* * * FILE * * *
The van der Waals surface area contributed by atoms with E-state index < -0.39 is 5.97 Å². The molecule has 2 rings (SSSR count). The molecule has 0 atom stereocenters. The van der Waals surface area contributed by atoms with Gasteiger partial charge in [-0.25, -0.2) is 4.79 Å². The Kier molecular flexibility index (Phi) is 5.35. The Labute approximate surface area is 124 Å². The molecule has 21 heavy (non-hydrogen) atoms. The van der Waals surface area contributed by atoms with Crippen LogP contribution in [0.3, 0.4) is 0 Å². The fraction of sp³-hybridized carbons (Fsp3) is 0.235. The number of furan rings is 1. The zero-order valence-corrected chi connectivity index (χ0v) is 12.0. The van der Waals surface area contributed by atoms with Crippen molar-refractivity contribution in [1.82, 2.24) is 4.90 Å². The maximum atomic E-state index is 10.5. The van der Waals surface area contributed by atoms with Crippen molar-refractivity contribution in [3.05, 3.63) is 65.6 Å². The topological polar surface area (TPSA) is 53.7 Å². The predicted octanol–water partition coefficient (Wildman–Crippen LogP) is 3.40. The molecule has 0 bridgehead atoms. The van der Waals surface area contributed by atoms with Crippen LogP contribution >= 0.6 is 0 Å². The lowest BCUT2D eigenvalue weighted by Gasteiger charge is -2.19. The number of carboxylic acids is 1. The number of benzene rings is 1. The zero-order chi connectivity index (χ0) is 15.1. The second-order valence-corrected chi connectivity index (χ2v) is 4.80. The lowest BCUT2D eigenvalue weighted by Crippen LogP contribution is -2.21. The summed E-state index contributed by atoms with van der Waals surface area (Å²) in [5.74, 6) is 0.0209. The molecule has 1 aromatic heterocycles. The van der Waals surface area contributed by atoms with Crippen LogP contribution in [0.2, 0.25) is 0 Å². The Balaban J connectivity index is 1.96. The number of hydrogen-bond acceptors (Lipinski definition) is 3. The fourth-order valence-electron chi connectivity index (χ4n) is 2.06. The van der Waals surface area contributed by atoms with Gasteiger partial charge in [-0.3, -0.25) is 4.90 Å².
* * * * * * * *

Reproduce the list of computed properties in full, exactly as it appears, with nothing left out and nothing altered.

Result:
The van der Waals surface area contributed by atoms with E-state index < -0.39 is 5.97 Å². The molecule has 2 rings (SSSR count). The molecule has 0 atom stereocenters. The van der Waals surface area contributed by atoms with Gasteiger partial charge in [-0.25, -0.2) is 4.79 Å². The Kier molecular flexibility index (Phi) is 5.35. The Labute approximate surface area is 124 Å². The molecule has 21 heavy (non-hydrogen) atoms. The van der Waals surface area contributed by atoms with Crippen LogP contribution in [0.3, 0.4) is 0 Å². The fraction of sp³-hybridized carbons (Fsp3) is 0.235. The number of furan rings is 1. The zero-order valence-corrected chi connectivity index (χ0v) is 12.0. The van der Waals surface area contributed by atoms with Crippen molar-refractivity contribution in [1.82, 2.24) is 4.90 Å². The maximum atomic E-state index is 10.5. The van der Waals surface area contributed by atoms with Crippen molar-refractivity contribution in [3.05, 3.63) is 65.6 Å². The topological polar surface area (TPSA) is 53.7 Å². The predicted octanol–water partition coefficient (Wildman–Crippen LogP) is 3.40. The molecule has 0 bridgehead atoms. The van der Waals surface area contributed by atoms with Crippen LogP contribution >= 0.6 is 0 Å². The lowest BCUT2D eigenvalue weighted by Gasteiger charge is -2.19. The number of carboxylic acids is 1. The number of benzene rings is 1. The zero-order chi connectivity index (χ0) is 15.1. The second-order valence-corrected chi connectivity index (χ2v) is 4.80. The lowest BCUT2D eigenvalue weighted by Crippen LogP contribution is -2.21. The summed E-state index contributed by atoms with van der Waals surface area (Å²) in [5.74, 6) is 0.0209. The molecule has 1 aromatic heterocycles. The van der Waals surface area contributed by atoms with Crippen LogP contribution in [0.2, 0.25) is 0 Å². The Balaban J connectivity index is 1.96. The number of hydrogen-bond acceptors (Lipinski definition) is 3. The fourth-order valence-electron chi connectivity index (χ4n) is 2.06. The van der Waals surface area contributed by atoms with Gasteiger partial charge in [-0.3, -0.25) is 4.90 Å².